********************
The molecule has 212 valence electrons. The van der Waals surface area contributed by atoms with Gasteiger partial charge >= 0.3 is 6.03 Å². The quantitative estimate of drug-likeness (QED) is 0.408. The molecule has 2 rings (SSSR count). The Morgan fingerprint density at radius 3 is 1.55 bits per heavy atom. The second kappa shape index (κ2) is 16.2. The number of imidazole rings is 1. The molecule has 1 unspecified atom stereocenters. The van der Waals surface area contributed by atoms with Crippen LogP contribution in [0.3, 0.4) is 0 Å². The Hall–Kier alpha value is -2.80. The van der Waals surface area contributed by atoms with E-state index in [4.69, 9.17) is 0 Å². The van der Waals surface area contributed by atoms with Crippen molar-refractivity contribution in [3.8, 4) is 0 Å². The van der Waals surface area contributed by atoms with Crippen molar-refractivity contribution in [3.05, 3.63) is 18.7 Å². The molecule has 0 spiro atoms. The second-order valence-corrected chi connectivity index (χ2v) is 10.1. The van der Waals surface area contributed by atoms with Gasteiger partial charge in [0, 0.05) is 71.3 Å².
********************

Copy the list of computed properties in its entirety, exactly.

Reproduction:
The molecule has 212 valence electrons. The van der Waals surface area contributed by atoms with Gasteiger partial charge >= 0.3 is 6.03 Å². The quantitative estimate of drug-likeness (QED) is 0.408. The molecule has 2 rings (SSSR count). The Morgan fingerprint density at radius 3 is 1.55 bits per heavy atom. The second kappa shape index (κ2) is 16.2. The number of imidazole rings is 1. The molecule has 1 unspecified atom stereocenters. The van der Waals surface area contributed by atoms with Crippen LogP contribution in [0.3, 0.4) is 0 Å². The Hall–Kier alpha value is -2.80. The van der Waals surface area contributed by atoms with E-state index in [4.69, 9.17) is 0 Å². The van der Waals surface area contributed by atoms with Crippen molar-refractivity contribution in [3.8, 4) is 0 Å². The van der Waals surface area contributed by atoms with Crippen molar-refractivity contribution in [3.05, 3.63) is 18.7 Å². The molecule has 0 spiro atoms. The second-order valence-corrected chi connectivity index (χ2v) is 10.1. The van der Waals surface area contributed by atoms with Gasteiger partial charge in [0, 0.05) is 71.3 Å².